top of page

Swiss Christian leader and monastic. In 1940, Schütz founded the Taizé Community, an ecumenical monastic community in Burgundy, France. He served as the community’s first prior until his murder in 2005. Toward the end of his life the Taizé Community was attracting international attention, welcoming thousands of young pilgrims each week, which has continued since his death.


TLS – Typewritten Letter Signed, one page, 26 September 1962.  Mentions an invitation as well as preparation for Vatican Council II. Also mentions Brother Max Thurian (1921-96) the sub-prior of the Taizé Community.  Folds but, overall, very good to fine.  An uncommon and highly-desirable letter of a man who was at the forefront of ecumenism and Christian unity. Letter reads:  Monsignor, I thank you for the invitation you sent me to attend a lunch on Tuesday, October 2nd of next month.  We will be very pleased to meet some of those who will attend the second Council of the Vatican.  I will, therefore, come with my brother Max Thurian on the morning train.  Monsignor, please be assured of my respectful and most brotherly regards.  Roger Schutz, Prior of Taizé.

Brother Roger of Taizé was “a tireless witness of the gospel of peace and reconciliation”, Pope Francis has said. In a message sent to the ecumenical monastic community to mark the 75th anniversary of Taizé’s foundation; the centenary of the birth of Brother Roger; and the tenth anniversary of Brother Roger’s death, the Pope described the Taizé founder as “animated by fire for an ecumenism of holiness”.


His words were drawn from those of Pope Benedict XVI who in 2012 described Brother Roger thus. “Passionately seeking the unity of the Church, Brother Roger opened the treasures deposited in the various Christian traditions,” and, “by the perseverance he demonstrated during his long life, he helped to change relations among still-separated Christians, tracing for many a path of reconciliation,” the Pope said. He concluded his message with an expression of gratitude to God for the life and work of Brother Roger.

The Pontiff prayed that the Taizé Community might always maintain the very powerful testimony Brother Roger gave to the risen Christ and the call he constantly renewed to “choose to love.”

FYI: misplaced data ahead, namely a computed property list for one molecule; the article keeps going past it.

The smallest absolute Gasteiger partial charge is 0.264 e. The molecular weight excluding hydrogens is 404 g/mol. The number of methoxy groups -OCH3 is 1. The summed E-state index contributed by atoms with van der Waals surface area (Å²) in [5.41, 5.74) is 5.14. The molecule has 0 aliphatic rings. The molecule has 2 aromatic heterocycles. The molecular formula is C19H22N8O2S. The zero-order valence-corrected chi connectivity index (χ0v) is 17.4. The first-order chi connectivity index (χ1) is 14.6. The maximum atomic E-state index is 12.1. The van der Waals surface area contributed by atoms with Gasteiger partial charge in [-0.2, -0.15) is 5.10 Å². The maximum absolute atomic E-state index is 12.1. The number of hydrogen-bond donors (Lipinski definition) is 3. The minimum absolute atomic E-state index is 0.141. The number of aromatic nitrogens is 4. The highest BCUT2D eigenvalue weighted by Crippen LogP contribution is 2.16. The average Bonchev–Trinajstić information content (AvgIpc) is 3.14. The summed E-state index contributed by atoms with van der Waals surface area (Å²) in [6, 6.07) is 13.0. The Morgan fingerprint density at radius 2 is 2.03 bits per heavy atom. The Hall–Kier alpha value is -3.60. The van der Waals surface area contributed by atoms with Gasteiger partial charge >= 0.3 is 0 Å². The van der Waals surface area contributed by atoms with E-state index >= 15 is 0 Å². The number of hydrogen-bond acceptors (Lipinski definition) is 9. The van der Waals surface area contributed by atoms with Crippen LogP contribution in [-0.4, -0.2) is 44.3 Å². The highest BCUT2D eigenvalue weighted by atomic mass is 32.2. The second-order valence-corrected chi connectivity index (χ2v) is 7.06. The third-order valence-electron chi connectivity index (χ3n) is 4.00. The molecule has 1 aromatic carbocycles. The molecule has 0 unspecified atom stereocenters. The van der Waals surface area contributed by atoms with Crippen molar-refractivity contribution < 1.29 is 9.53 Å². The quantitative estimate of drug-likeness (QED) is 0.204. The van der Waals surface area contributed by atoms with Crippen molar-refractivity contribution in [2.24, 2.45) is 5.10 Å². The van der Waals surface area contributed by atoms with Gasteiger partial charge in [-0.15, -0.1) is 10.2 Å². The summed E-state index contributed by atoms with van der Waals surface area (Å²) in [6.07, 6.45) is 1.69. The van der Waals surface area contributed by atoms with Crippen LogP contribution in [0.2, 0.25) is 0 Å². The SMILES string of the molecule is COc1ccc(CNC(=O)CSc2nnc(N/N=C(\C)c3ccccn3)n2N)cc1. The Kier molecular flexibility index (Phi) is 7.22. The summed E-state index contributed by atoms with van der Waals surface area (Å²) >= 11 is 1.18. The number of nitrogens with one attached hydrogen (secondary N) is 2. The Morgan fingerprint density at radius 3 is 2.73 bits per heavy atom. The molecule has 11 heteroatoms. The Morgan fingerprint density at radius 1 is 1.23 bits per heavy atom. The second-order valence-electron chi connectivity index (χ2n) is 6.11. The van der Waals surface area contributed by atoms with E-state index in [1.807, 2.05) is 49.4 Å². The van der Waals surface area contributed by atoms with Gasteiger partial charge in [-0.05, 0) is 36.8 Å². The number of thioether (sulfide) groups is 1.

Brother Roger was stabbed to death during the evening prayer service in Taizé on 16 August 2005 by a young Romanian woman named Luminița Ruxandra Solcan who was later deemed mentally ill. His funeral took place on 23 August 2005 and was attended by Horst Köhler, the President of Germany, and Nicolas Sarkozy, at that time Minister of the Interior of France. The Protestant monk’s funeral was presided over by Cardinal Walter Kasper, the president of the Vatican’s Pontifical Council for Promoting Christian Unity, who celebrated the Mass with four priest-brothers of Taizé concelebrating.


BROTHER (LATER FATHER) MAX THURIAN (1921-96) was the subprior of the Taizé community, an ecumenical monastic community in France. He was the subprior from the time of its inception in the 1940s. During the Second Vatican Council, he was invited by Pope Paul VI to participate in the liturgical reforms of the Second Vatican Council, under the belief that Protestants could receive holy communion along with Roman Catholics.  This is false, however, as Catholic Church law forbids non-Catholics from reception of communion.  In May 1988, Thurian converted to Roman Catholicism and was ordained a priest.  In a complete turn of events in July 1996, Thurian published an article in L’Osservatore Romano that he was actually dissatisfied with conciliar reformation, in that the Mass “has lost its character of mystery.”

SCHUTZ, Roger (Brother Roger) (1915-2005)

    bottom of page